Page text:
Finally. For the first time in years, the Federal Communications Commission (FCC) has rolled back the mad consolidation of our public airwaves by huge corporate interests.
Today's party-line vote by commissioners is just one small step for the FCC, but it may suggest that, under its new Chair Tom Wheeler, the federal agency may once again be showing some interest in fulfilling its mission of assuring that the public airwaves actually serve the public interest...
The LA Times reports the new rules "will greatly reduce and potentially bring to an end the popular practice of business partnerships between competing local television stations."
Mind you, many of the corporations who have been abusing the rules by partnering to avoid competing with other local stations are the very same corporations who pretend to be in favor of so-called "free market competition."
The Times goes on to note that "FCC Chairman Tom Wheeler said such partnerships have been abused by many broadcasters who have used so-called joint sales agreements to get around the regulatory agency's rules limiting the number of television stations a broadcaster can own."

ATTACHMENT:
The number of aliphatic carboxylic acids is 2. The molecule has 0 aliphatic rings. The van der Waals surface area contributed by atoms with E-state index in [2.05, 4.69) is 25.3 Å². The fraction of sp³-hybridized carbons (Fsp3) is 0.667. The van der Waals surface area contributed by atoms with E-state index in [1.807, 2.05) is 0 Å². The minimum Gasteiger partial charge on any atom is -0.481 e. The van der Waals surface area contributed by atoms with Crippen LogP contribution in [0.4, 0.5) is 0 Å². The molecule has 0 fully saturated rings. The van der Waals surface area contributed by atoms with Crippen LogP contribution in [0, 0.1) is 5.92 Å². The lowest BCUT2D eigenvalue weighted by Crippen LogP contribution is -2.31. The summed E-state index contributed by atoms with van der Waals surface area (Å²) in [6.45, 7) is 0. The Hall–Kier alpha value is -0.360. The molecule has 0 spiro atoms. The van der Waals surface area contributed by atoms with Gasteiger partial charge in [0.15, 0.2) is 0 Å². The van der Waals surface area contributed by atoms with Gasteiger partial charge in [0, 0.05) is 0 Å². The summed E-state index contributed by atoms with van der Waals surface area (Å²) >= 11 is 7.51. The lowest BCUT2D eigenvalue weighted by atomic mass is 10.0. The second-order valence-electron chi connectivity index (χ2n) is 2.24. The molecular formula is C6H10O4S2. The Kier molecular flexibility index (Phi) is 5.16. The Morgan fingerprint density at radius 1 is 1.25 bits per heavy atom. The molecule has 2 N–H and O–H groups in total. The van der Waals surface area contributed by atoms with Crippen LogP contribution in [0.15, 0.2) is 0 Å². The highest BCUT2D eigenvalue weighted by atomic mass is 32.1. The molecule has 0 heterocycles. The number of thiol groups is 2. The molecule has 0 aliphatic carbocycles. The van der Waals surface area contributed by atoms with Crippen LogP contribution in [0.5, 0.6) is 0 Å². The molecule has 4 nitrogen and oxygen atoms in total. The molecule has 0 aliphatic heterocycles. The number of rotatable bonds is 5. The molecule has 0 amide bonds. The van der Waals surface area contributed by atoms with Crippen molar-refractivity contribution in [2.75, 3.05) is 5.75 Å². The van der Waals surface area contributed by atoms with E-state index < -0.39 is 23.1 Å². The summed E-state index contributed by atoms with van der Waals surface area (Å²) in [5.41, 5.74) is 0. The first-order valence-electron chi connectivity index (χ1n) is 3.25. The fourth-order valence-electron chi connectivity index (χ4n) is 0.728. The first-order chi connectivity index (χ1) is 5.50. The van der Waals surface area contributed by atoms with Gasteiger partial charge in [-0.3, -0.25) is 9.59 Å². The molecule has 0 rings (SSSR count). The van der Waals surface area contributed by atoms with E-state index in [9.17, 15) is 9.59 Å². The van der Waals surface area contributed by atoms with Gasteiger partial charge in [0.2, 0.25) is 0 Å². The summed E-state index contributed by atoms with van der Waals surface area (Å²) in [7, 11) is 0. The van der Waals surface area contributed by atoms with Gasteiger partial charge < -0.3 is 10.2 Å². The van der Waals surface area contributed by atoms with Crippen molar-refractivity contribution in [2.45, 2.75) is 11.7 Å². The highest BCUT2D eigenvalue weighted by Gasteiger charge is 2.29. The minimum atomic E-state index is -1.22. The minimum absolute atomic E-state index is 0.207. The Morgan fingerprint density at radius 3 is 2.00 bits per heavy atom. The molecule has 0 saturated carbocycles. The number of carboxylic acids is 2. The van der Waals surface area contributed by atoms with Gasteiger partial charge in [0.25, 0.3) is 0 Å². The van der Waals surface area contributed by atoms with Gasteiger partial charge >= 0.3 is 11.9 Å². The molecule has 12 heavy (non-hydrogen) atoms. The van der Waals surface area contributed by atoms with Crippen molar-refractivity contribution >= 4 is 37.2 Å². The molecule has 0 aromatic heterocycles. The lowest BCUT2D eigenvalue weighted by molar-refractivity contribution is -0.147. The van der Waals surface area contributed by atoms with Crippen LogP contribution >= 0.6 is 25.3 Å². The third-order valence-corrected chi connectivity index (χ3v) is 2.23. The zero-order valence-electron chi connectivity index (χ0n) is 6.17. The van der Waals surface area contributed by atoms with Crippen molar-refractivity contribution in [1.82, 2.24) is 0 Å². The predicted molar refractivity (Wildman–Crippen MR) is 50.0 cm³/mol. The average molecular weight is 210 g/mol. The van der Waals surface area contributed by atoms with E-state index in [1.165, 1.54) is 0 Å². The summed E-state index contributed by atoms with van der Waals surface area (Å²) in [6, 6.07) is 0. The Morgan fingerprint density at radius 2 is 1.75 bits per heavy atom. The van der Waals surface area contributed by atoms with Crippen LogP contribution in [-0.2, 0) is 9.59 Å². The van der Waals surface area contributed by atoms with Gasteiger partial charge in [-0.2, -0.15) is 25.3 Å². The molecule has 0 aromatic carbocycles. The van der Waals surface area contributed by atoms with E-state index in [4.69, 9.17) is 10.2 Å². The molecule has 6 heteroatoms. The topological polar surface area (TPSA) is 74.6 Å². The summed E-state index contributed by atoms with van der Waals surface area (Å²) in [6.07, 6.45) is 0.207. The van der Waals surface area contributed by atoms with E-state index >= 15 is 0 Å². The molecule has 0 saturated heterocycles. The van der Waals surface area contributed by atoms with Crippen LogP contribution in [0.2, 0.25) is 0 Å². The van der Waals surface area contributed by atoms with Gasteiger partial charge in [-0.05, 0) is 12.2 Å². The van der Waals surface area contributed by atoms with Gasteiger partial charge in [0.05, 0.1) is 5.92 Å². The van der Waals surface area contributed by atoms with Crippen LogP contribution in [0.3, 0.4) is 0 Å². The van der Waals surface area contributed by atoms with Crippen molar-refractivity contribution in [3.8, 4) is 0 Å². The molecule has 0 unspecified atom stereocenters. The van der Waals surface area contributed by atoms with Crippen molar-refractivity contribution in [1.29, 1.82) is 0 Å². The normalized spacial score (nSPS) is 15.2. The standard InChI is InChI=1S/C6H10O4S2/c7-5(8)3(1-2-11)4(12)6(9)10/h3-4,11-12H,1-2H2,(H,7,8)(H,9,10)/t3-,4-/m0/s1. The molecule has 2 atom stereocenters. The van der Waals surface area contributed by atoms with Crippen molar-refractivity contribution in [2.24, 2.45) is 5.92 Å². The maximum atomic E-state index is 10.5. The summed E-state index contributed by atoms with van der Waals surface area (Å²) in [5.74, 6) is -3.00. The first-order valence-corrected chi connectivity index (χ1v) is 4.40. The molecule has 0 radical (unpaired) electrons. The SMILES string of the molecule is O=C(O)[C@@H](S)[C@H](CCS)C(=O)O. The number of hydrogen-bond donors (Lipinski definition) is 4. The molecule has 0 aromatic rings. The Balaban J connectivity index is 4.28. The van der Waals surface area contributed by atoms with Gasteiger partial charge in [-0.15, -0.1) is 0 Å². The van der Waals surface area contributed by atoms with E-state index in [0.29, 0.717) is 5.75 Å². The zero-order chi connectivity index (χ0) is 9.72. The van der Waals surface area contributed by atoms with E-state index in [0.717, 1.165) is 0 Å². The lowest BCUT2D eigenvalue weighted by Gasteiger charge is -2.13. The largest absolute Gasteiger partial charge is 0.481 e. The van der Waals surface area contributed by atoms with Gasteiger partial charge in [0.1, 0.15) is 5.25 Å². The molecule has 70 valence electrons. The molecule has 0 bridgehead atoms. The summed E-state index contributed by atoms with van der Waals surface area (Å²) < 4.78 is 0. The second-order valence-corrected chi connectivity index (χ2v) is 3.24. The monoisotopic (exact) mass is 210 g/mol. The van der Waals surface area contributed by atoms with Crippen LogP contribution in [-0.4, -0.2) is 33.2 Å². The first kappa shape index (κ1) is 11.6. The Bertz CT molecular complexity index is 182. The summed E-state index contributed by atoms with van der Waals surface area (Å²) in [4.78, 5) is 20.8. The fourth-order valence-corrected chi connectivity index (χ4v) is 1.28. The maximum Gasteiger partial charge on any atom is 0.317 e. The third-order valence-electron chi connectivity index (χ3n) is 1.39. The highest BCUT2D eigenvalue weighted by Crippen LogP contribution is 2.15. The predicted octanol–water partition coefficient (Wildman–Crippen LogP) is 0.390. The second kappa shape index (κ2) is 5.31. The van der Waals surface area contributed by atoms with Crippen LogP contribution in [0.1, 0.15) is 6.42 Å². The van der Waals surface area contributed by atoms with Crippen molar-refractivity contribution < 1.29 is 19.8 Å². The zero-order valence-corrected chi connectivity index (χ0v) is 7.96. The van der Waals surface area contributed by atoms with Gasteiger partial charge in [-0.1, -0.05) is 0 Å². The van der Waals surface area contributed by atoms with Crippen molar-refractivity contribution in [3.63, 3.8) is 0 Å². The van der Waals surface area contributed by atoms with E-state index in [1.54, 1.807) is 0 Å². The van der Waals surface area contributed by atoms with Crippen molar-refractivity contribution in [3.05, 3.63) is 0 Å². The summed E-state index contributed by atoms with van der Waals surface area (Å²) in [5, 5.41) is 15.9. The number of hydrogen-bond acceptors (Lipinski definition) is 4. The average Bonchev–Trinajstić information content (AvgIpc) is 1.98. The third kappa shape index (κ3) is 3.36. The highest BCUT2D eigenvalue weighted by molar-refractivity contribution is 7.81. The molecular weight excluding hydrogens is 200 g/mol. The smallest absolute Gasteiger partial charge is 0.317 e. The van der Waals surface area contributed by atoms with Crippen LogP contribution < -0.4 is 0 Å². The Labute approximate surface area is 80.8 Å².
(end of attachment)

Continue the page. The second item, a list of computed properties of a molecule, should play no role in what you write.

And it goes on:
"Broadcasters will have two years to unwind their joint sales agreement arrangements or can file a request for a waiver and try to make the case that the partnership serves the public interest," the paper reports. Public advocates like Free Press President and CEO Craig Aaron, who otherwise lauded today's vote, still has "concerns about how the FCC will apply waiver standards."
Still, Aaron said in a statement issued today, the new rules amount to very encouraging news from the FCC for a change...
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